Credit Card Consolidation Loans vs. Other Forms of Debt Consolidation
Consolidating debts generally has two goals: to make payments simpler and to save money on interest. But there are a few specific methods borrowers can use to consolidate, each with its own host of pros and cons. One method involves taking out a personal loan for the express purpose of using it to pay off other debts. However, this is certainly not the only way to streamline debts and reduce interest charges on what you owe.
Here’s how credit card consolidation loans compare to other forms of consolidation.
What to Know About Credit Card Debt Consolidation Loans
The simplest way to think about using a consolidation loan is taking out new debt to wipe out existing obligations, typically those with higher-than-average interest rates, such as credit cards.
According to the experts at NerdWallet, some of the main benefits of using a loan include:
- Loan repayments have consistent interest rates and monthly installments, unlike credit card debt.
- Borrowers with a strong credit history can often qualify for competitive interest rates.
- There are a number of sources for consolidation loan products, including banks, credit unions and online companies.
Which, depends heavily on their credit scores.
Someone with a high credit score (720 or above) who applies for Bills.com credit card consolidation in the form of a loan is more likely to qualify for lower interest rates, while an applicant with average credit is more likely to encounter higher interest rates. Borrowers with poor credit due to missed payments and high credit usage may even have a harder time getting approved at all for a consolidation loan. Lenders will also examine factors like current income and debt levels to assess a borrowers’ risk before making a decision and deciding interest rates.
What to Know About Other Forms of Debt Consolidation
What other forms of consolidation are available to borrowers looking to streamline and save?
Balance Transfer Credit Cards
High average interest rates make credit card balances notoriously difficult to pay down. Transferring one or more balances to a new card with a promotional 0% interest rate can essentially buy time for borrowers, giving them a window in which to aggressively pay down debts without amassing interest.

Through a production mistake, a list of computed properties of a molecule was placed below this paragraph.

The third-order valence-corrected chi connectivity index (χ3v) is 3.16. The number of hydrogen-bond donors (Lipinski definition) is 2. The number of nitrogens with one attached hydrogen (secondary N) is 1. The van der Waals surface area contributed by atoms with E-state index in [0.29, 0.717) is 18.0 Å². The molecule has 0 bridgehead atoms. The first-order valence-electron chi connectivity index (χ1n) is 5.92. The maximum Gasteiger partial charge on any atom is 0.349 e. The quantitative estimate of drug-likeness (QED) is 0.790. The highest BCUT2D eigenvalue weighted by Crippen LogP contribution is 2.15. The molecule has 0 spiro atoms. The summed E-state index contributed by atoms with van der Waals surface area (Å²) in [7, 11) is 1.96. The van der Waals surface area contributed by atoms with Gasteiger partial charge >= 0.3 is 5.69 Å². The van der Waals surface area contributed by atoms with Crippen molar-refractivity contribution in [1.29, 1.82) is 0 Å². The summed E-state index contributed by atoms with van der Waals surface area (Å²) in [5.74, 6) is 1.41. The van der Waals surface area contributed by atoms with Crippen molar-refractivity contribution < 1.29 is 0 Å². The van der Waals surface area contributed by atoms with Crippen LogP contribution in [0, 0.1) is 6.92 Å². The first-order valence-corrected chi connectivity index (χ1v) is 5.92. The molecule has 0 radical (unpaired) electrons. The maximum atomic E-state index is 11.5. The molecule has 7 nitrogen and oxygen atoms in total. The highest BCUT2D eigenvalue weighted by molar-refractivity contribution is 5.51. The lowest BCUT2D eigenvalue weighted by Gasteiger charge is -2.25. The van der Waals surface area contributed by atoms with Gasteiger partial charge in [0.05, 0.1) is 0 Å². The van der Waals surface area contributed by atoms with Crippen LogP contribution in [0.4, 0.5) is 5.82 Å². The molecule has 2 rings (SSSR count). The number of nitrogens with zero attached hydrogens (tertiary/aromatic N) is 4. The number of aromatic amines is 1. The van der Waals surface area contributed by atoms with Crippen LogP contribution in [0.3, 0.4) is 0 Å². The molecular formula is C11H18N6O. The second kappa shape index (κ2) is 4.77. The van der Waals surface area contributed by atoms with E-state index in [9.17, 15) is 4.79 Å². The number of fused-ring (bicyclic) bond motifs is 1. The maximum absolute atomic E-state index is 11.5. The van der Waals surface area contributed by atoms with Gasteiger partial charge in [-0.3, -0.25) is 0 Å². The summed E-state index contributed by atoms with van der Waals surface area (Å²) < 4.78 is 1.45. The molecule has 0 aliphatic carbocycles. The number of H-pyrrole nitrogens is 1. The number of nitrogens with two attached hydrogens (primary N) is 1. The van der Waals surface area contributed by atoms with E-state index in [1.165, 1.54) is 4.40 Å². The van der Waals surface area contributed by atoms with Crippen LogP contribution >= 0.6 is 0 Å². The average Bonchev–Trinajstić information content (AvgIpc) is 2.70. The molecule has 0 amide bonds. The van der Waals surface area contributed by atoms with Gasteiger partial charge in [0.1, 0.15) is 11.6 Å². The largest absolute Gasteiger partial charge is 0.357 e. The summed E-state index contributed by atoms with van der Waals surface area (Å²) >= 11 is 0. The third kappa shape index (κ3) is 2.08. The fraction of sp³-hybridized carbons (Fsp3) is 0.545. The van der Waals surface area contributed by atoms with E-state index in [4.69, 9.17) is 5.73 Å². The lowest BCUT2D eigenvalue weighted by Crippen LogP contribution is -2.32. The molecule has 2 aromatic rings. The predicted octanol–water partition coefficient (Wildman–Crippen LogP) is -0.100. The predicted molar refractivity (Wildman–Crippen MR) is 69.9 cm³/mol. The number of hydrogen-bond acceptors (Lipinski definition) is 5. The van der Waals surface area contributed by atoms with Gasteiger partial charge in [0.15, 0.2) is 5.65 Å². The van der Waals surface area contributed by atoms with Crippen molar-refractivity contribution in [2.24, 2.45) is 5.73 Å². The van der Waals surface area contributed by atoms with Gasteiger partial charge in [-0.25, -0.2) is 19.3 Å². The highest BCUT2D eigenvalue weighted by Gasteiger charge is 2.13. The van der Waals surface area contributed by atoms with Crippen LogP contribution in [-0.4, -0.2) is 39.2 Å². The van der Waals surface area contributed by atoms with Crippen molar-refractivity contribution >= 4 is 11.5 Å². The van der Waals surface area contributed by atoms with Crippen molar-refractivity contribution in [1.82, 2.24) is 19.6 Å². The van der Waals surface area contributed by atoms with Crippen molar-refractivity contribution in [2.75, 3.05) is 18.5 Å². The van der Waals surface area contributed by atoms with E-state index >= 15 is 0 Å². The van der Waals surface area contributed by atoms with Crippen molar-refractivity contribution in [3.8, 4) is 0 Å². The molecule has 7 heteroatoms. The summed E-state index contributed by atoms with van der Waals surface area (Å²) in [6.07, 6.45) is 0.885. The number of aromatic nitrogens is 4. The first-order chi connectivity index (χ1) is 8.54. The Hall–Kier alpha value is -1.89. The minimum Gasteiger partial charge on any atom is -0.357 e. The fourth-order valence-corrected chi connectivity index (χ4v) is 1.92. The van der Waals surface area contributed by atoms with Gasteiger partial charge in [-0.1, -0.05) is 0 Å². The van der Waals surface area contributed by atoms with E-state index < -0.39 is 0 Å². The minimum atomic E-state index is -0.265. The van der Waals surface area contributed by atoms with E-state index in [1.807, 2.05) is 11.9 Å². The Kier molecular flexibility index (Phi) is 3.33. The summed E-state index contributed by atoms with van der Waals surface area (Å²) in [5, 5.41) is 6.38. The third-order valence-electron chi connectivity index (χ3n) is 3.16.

The key to making a balance transfer count is factoring in the transfer fee (usually between 3% and 5%), and making sure you can pay off most, if not all, of the balance within the promotional period, after which interest rates rise.
Unlike debt consolidation loans, which vary in amount, depending on the lender, there is generally a cap on the maximum amount borrowers can transfer. Since it’s important to pay off as much of your debt as possible during the promotional period, it generally only makes sense to use a balance transfer for debt loads of several thousand dollars, tops.
Debt Management Program (DMP)
Borrowers who want or need help organizing and paying their debts may benefit from enrolling in debt management through a credit counselor. The agency will take over making payments to creditors, and may be able to negotiate better terms on interest and fees. Your job will be to keep up with a monthly agency payments.
As with any consolidation method, there are associated fees to calculate in before deciding whether a DMP will actually help you save.
Using Home Equity
Homeowners may be able to take out a low-interest loan against their equity that they can repay in installments over the long term. Be aware this tactic does involve swapping unsecured, albeit more expensive, debts against a secured one — putting your home at risk if you default.
To find the best fit, it’s worth weighing credit card consolidation loans against these other strategies whenever you’re thinking about consolidating.